The government’s three-tier local lockdown policy was only hours old when calls for a national circuit breaker lockdown grew.
A short sharp lockdown, timed to coincide with the school half term, was recommended by the government’s scientific advisors SAGE.
Since documents around that advice were made public shortly after Boris Johnson announced the three tier approach on Monday the Prime Minister has faced growing calls to implement a circuit breaker to stem Covid-19 infections.
Rates have been increasing across the country and in Coventry over 100 new infections were recorded on a single day according to figures released yesterday.
In Coventry, in the seven days to October 11, Public Health England data shows Coventry’s infection rate was 160.69 per 100,000 people. That was made up of 597 cases over the same period.
Rates have also continued to rise in other parts of the country and, with the admission from scientists that even the highest tier – very high risk – restrictions may be not enough to curb the spread of the virus, calls for a circuit breaker lockdown have intensified.
So, if implemented, what would the restrictions be?
Possible restrictions in a circuit breaker lockdown
SAGE has not revealed what would shut in a circuit-breaker, but scientists advising the government said it would be as “strict and well-adhered to as the restrictions in late May”, reports BirminghamLive.
This means outlets opening for takeaway food and drink only, with no retailers open either other than those providing essential good such as supermarkets and pharmacies.
Only essential work and travel would be allowed, people would work from home if they can (as they already are), non-essential offices and shops would close, and people would be told not to go on holiday.
How would households be impacted?
Simple: no mixing.
This isn’t anything new for tier 2 or tier 1 areas, admittedly. But there would be no households mixing anywhere.
You’d be banned from mixing with anyone not in your household or bubble and told to stay at home as much as possible.
So the rules would be:
- pubs, bars and restaurants closed
- banned from mixing with anyone not in your household or bubble
- stay at home as much as possible.
- only essential work and travel would be allowed
- people would work from home if they can (as they already are)
- non-essential offices and shops would close
- people would be told not to go on holiday.
Should the UK adopt a circuit breaker lockdown?
0+ VOTES SO FAR
Is it likely?
It certainly seems closer than it has before, with London Mayor Sadiq Khan backing it alongside Labour leader Sir Keir Starmer.
The Welsh Government will look at the coronavirus figures in Wales during the rest of this week to decide whether a circuit-breaker lockdown is necessary, First Minister Mark Drakeford said.
Mr Drakeford told Sky News: “We have other measures in place already, which may be helping us to begin to turn the tide.
“I want to see whether there is further evidence of that. If there’s not, if numbers continue to rise, then we will have to take further action.”
What do the experts say?
Short-term circuit-breaker lockdowns could be imposed regularly to help keep coronavirus under control until a vaccine is found, scientists have said.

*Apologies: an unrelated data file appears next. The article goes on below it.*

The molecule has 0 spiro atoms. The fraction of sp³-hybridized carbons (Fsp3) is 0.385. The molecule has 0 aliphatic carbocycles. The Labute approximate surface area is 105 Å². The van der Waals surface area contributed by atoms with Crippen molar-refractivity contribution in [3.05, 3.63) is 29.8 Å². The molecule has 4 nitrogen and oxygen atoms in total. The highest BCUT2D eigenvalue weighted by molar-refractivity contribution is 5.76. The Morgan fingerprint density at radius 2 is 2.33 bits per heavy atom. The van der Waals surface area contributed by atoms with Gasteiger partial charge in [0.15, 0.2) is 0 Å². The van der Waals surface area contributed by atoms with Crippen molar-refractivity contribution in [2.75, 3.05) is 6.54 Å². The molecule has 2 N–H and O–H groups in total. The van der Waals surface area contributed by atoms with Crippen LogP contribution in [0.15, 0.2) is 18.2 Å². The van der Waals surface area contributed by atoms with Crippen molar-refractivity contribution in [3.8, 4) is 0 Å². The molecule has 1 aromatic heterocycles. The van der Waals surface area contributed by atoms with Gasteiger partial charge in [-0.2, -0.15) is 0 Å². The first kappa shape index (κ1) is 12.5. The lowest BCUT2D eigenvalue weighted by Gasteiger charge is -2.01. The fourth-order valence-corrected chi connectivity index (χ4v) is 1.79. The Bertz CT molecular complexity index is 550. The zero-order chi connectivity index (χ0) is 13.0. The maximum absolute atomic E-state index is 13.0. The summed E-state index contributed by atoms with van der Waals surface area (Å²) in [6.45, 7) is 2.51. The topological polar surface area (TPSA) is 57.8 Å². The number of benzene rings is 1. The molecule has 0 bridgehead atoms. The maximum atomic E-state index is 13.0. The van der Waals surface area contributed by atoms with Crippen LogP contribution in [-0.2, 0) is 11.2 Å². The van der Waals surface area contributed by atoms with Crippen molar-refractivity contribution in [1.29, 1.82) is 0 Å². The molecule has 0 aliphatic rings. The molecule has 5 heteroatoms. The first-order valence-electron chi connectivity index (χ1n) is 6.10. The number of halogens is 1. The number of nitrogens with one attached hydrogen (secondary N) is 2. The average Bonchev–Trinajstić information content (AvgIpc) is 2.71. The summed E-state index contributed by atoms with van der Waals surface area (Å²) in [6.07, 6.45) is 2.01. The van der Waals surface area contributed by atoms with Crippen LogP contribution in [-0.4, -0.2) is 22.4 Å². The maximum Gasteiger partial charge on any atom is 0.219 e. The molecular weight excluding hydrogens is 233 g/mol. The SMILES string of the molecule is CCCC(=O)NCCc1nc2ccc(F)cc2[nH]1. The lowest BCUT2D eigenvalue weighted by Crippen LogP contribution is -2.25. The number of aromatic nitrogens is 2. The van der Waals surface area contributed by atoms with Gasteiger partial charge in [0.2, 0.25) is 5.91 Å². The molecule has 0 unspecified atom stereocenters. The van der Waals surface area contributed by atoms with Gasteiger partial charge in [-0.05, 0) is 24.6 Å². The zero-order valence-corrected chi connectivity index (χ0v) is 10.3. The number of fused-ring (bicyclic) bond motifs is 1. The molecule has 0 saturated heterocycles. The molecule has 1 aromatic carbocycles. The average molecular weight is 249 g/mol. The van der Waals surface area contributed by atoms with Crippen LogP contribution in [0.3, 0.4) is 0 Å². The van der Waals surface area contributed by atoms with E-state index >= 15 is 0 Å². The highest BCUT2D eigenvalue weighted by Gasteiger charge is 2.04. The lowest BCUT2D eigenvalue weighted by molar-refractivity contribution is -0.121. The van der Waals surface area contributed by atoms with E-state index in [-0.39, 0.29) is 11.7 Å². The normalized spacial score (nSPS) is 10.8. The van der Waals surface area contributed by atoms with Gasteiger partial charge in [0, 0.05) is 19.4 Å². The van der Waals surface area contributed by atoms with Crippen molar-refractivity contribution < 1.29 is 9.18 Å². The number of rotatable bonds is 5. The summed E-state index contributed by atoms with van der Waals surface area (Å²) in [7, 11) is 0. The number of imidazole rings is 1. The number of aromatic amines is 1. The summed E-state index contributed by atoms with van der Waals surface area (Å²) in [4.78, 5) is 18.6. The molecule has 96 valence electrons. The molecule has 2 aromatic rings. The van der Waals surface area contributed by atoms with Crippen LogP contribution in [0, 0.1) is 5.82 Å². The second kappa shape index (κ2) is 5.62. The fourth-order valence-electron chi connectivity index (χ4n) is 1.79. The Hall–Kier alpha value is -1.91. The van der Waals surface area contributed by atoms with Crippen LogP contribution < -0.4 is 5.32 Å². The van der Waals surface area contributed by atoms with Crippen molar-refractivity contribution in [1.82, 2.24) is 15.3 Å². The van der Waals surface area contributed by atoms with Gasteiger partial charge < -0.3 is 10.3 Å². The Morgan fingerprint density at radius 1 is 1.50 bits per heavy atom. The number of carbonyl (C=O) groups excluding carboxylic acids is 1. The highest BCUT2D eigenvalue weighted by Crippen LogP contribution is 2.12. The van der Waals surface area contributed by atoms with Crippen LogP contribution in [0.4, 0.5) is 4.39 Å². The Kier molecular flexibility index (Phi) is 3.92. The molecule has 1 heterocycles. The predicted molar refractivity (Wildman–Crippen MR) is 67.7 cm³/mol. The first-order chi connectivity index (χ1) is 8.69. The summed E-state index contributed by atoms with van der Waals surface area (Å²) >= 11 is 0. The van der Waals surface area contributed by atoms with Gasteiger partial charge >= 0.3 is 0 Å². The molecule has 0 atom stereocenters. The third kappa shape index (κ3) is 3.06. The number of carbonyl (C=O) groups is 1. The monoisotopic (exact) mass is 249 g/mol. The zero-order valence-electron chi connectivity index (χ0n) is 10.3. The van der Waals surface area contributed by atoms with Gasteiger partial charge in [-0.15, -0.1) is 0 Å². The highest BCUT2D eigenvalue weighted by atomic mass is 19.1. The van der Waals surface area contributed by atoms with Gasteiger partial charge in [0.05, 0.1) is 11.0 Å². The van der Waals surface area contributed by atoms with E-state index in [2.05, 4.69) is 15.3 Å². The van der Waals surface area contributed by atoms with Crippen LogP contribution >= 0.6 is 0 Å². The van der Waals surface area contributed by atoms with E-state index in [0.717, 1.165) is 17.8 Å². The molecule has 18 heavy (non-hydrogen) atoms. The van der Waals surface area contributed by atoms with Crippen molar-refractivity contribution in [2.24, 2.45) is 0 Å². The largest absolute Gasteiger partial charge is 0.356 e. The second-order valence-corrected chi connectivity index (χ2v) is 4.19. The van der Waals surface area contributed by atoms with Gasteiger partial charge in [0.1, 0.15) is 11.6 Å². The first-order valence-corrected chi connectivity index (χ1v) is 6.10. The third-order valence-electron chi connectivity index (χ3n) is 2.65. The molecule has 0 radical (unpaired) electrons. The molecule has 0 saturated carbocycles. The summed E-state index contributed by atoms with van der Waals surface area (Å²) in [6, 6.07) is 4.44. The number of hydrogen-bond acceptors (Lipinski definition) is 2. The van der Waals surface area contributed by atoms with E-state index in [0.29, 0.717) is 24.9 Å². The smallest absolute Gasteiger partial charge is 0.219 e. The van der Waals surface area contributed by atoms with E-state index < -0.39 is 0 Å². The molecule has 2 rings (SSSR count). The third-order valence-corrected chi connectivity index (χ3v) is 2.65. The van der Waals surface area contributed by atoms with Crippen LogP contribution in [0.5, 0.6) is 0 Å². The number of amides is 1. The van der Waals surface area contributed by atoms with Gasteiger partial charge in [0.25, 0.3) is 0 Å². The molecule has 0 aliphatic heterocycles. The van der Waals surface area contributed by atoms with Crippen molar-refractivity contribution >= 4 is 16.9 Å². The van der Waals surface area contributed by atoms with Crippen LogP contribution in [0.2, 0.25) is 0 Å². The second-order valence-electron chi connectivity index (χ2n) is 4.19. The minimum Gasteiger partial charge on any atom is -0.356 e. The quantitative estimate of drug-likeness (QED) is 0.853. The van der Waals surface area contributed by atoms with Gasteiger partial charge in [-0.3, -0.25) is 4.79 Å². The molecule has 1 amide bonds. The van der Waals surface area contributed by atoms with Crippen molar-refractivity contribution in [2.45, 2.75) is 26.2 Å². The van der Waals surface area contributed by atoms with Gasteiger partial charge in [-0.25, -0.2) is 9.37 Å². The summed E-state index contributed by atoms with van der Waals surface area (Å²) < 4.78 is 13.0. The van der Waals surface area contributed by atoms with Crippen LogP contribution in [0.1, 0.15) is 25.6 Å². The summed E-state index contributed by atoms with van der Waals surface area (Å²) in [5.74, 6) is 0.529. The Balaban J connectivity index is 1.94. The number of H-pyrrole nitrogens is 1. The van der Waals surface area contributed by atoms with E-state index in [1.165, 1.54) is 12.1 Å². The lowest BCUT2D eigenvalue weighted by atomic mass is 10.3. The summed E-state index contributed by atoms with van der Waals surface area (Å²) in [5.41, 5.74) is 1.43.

Prof Matt Keeling, of the University of Warwick, said: “One of the problems here is that without some magic vaccine or cure we are facing a very, very long road on this and so we are always pushing things forward.
“If we don’t have a vaccine or some other form of therapeutic treatment then most people are going to catch this disease or a high proportion of the population will. So almost any measure, unless it in some way completely restructures our population, is always going to be pushing things further down the road.
“But we are thinking that hopefully there will be a vaccine at some point in the future, so it is thinking more about how we push things forward in time.”
He told a webinar that multiple, regular circuit-breaker lockdowns might be necessary as we learn to live with Covid-19, adding: “But if we can plan them sufficiently well in advance we can hopefully mitigate the worst impact they will have.”
Circuit-breaker lockdowns will help save lives by allowing time for doctors to improve various therapies for Covid-19, scientists have said.
Prof Graham Medley, part of Sage, said: “Even if there isn’t a vaccine treatments will get better with time. People who are infected in June next year are going to fare much better than people who were infected in June this year because the treatments will get better.”
But he said he feared that because it is impossible to quantify how many lives might be saved, a short-term lockdown might be rejected by politicians because it is seen as just “kicking the can down the road”.
Prof Medley refused to say exactly when such circuit-breakers should be imposed, saying only: “Coinciding it with schools closing is important and we have three major holidays, three half terms and they are possible options.
“The key is to do it when you don’t have to.”
He said it could be a possibility that the UK sees a couple of years of two-week half-terms to help keep the virus under control.
What do the public think?
The majority of the public back the introduction of a circuit-breaker lockdown over the October half-term, according to a new poll.
YouGov asked more than 3,390 adults in Great Britain on Wednesday whether they would support or oppose two weeks of tough restrictions later this month.
Some 68% of respondents said they would support the measure, compared to 20% who said they would oppose them, while 12% said they did not know.
The poll suggested that 65% of Conservative voters would back a circuit-breaker, compared to 76% of Labour voters and 75% of Liberal Democrats.
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